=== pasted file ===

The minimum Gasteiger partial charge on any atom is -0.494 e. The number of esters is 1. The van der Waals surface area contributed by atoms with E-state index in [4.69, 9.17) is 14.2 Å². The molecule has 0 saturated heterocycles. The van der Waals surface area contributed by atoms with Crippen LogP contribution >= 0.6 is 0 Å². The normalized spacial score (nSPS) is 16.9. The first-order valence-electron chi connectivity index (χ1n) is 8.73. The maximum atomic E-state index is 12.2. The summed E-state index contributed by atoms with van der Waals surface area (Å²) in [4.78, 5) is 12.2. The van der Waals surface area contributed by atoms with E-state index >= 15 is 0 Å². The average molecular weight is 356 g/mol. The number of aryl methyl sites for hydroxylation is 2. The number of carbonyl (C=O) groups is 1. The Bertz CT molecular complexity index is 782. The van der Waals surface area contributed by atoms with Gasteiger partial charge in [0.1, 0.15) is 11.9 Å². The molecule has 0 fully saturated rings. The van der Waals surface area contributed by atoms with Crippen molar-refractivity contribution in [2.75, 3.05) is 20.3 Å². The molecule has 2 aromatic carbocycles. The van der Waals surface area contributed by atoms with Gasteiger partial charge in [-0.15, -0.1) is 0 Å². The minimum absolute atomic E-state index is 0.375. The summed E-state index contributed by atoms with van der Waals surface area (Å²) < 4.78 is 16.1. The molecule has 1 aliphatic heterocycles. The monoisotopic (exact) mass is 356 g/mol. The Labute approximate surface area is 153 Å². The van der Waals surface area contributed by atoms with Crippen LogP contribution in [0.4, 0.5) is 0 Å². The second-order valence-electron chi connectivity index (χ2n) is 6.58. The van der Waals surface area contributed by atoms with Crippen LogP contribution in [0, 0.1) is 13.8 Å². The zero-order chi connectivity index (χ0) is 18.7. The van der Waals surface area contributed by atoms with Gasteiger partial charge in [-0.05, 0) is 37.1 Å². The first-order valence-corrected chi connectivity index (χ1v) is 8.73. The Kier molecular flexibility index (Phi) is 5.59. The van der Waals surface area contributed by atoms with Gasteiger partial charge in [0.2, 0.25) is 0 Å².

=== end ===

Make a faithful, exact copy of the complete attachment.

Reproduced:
The minimum Gasteiger partial charge on any atom is -0.494 e. The number of esters is 1. The van der Waals surface area contributed by atoms with E-state index in [4.69, 9.17) is 14.2 Å². The molecule has 0 saturated heterocycles. The van der Waals surface area contributed by atoms with Crippen LogP contribution >= 0.6 is 0 Å². The normalized spacial score (nSPS) is 16.9. The first-order valence-electron chi connectivity index (χ1n) is 8.73. The maximum atomic E-state index is 12.2. The summed E-state index contributed by atoms with van der Waals surface area (Å²) in [4.78, 5) is 12.2. The van der Waals surface area contributed by atoms with E-state index >= 15 is 0 Å². The average molecular weight is 356 g/mol. The number of aryl methyl sites for hydroxylation is 2. The number of carbonyl (C=O) groups is 1. The Bertz CT molecular complexity index is 782. The van der Waals surface area contributed by atoms with Gasteiger partial charge in [0.1, 0.15) is 11.9 Å². The molecule has 0 fully saturated rings. The van der Waals surface area contributed by atoms with Crippen molar-refractivity contribution in [2.75, 3.05) is 20.3 Å². The molecule has 2 aromatic carbocycles. The van der Waals surface area contributed by atoms with Gasteiger partial charge in [-0.15, -0.1) is 0 Å². The minimum absolute atomic E-state index is 0.375. The summed E-state index contributed by atoms with van der Waals surface area (Å²) < 4.78 is 16.1. The molecule has 1 aliphatic heterocycles. The monoisotopic (exact) mass is 356 g/mol. The Labute approximate surface area is 153 Å². The van der Waals surface area contributed by atoms with Crippen LogP contribution in [0.4, 0.5) is 0 Å². The second-order valence-electron chi connectivity index (χ2n) is 6.58. The van der Waals surface area contributed by atoms with Crippen LogP contribution in [0, 0.1) is 13.8 Å². The zero-order chi connectivity index (χ0) is 18.7. The van der Waals surface area contributed by atoms with Gasteiger partial charge in [-0.05, 0) is 37.1 Å². The first-order valence-corrected chi connectivity index (χ1v) is 8.73. The Kier molecular flexibility index (Phi) is 5.59. The van der Waals surface area contributed by atoms with Gasteiger partial charge in [0.2, 0.25) is 0 Å².